statement. But that's asking a lot, it appears.

# And Then What?

Once you have a target condition, you can then design code to satisfy some (or all) of the target condition. Dijkstra's *A Discipline of Programming* has a thorough description of the "weakest precondition" operator. It works like this:

- Imagine a statement that might satisfy some or all of your post-condition.
- Substitute the effect of the statement into the post-condition.
- What's left is the weakest pre-condition for that statement to work. It's often the post-condition for a statement must precede the statement you wrote.

You write the program from the desired post-condition moving forward until you get a weakest pre-condition of True. Back to front. From goal to initialization.

Post-condition gives you statements. Statements have pre-conditions. You iterate, writing conditions, statements, and more conditions.

(You can also spot useless code because the pre-condition matches the post-condition.)

For the silly "maximum" problem?

Try M := A as a statement. This only works if A >= B. That's the pre-condition that is derived from substituting M = A into the post-condition.

Try M := B as a statement. This only works if B >= A. That's the pre-condition that is derived from substituting M = B into the post-condition.

These two pre-conditions describe an if-elif statement.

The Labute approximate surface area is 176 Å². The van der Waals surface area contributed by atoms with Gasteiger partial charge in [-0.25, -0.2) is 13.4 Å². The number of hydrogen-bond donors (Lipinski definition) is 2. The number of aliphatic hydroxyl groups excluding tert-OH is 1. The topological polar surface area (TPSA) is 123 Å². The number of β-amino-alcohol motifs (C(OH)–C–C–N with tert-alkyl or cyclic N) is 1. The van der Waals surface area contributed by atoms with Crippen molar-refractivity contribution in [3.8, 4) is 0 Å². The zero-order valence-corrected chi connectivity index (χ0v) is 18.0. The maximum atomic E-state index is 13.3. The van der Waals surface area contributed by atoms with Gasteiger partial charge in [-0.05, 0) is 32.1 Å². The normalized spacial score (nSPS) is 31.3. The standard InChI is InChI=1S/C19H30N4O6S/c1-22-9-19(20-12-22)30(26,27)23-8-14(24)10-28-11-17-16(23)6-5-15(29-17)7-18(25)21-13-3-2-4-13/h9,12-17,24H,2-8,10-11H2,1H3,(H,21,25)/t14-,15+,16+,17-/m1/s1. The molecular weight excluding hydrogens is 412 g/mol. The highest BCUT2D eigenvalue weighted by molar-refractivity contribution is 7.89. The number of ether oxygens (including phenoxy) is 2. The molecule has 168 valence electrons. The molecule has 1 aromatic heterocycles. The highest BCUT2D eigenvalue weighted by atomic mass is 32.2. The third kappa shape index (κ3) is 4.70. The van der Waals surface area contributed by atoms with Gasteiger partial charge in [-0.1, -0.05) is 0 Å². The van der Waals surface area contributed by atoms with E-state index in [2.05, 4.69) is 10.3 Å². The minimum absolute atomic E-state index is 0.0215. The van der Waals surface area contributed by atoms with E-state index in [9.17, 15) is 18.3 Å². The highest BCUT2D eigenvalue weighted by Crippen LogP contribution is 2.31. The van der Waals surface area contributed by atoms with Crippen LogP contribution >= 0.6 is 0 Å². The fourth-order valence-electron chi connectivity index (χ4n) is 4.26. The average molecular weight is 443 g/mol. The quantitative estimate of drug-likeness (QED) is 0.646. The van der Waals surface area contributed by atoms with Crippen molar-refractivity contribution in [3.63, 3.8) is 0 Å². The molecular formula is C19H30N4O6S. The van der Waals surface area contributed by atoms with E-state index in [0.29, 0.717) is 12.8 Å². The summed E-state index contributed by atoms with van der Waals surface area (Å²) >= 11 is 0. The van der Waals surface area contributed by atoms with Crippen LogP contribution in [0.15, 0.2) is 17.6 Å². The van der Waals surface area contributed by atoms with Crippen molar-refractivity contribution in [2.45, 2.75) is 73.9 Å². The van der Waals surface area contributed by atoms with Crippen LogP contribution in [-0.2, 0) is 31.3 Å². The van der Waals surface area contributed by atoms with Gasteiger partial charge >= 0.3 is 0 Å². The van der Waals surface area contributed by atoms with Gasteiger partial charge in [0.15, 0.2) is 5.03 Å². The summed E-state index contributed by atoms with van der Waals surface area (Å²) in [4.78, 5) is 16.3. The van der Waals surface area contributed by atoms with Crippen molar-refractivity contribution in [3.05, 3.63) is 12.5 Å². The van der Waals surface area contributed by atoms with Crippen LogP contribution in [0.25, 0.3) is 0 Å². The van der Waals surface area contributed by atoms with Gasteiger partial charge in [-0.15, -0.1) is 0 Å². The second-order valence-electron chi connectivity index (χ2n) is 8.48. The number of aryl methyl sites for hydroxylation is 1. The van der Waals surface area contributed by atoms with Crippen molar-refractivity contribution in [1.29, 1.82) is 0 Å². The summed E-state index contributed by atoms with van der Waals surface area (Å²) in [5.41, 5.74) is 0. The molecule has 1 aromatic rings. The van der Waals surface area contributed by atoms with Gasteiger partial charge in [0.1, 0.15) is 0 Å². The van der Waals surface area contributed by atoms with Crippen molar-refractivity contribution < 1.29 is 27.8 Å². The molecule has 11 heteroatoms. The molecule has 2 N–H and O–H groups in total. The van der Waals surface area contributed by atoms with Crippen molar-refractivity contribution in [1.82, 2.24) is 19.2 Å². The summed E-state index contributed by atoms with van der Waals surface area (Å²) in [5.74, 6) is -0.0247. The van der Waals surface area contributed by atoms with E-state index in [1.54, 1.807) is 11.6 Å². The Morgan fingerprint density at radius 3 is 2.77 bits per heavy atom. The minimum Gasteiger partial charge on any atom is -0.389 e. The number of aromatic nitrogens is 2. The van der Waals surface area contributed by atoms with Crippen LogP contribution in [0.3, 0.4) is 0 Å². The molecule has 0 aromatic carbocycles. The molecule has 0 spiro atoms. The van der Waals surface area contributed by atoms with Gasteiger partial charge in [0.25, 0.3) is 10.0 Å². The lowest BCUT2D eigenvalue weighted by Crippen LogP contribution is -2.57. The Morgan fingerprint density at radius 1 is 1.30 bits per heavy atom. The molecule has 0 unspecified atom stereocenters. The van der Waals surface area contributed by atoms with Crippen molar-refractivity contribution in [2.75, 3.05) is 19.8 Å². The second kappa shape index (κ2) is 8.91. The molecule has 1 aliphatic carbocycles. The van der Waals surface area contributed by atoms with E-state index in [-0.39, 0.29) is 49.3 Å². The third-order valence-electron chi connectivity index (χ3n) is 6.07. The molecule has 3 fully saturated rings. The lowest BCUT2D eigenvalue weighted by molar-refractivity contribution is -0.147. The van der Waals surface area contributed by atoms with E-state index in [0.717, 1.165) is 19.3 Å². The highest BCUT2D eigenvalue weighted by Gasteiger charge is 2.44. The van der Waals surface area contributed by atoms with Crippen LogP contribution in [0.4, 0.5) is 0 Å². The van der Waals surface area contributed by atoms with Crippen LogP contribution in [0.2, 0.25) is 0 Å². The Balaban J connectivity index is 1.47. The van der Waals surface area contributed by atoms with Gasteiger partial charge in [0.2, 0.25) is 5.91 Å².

Note that this feels weirdly arbitrary and exploratory. It's a kind of empiricism where we try statements and see if they're helpful. There don't need to be any constraints. The post-condition is all that's required to explore the space of statements that might work, or at least might help.

Of course, we're not stupid. And we're lazy. We don't search the infinite space of statements. We can often imagine the statements without a **lot** of complex work. The formal weakest pre-condition process is necessary to confirm our intuition. Or to assert that something is free of astonishing side-effects.

It all depends on one thing: a clear, formal statement of the post-condition.

Since I made the mistake of describing the post-condition as a line of code, we've hit some kind of brick wall related to "I won't write code." Or "I don't want to be seen writing code." or "I don't want you to critique my code."

Dunno.